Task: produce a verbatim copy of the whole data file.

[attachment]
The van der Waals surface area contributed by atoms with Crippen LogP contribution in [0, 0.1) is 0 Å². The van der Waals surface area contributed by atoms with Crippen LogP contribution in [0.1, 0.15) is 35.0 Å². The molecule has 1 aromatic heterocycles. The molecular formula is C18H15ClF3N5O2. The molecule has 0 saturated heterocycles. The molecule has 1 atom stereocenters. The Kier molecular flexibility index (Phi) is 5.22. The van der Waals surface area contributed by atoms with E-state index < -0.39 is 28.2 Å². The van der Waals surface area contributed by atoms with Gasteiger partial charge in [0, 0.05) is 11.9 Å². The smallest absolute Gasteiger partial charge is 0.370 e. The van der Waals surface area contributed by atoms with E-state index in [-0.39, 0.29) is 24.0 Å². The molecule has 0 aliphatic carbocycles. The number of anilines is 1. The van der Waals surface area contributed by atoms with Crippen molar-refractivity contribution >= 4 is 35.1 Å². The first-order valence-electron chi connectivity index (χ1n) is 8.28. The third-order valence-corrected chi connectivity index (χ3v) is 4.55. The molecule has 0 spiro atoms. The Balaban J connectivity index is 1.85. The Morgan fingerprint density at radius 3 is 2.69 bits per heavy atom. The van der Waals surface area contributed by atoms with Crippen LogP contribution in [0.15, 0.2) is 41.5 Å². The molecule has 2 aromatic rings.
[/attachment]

The van der Waals surface area contributed by atoms with Crippen LogP contribution in [0, 0.1) is 0 Å². The van der Waals surface area contributed by atoms with Crippen LogP contribution in [0.1, 0.15) is 35.0 Å². The molecule has 1 aromatic heterocycles. The molecular formula is C18H15ClF3N5O2. The molecule has 0 saturated heterocycles. The molecule has 1 atom stereocenters. The Kier molecular flexibility index (Phi) is 5.22. The van der Waals surface area contributed by atoms with E-state index < -0.39 is 28.2 Å². The van der Waals surface area contributed by atoms with Gasteiger partial charge in [0, 0.05) is 11.9 Å². The smallest absolute Gasteiger partial charge is 0.370 e. The van der Waals surface area contributed by atoms with E-state index in [-0.39, 0.29) is 24.0 Å². The molecule has 0 aliphatic carbocycles. The number of anilines is 1. The van der Waals surface area contributed by atoms with Crippen molar-refractivity contribution >= 4 is 35.1 Å². The first-order valence-electron chi connectivity index (χ1n) is 8.28. The third-order valence-corrected chi connectivity index (χ3v) is 4.55. The molecule has 0 spiro atoms. The Balaban J connectivity index is 1.85. The Morgan fingerprint density at radius 3 is 2.69 bits per heavy atom. The van der Waals surface area contributed by atoms with Crippen LogP contribution in [0.15, 0.2) is 41.5 Å². The molecule has 2 aromatic rings.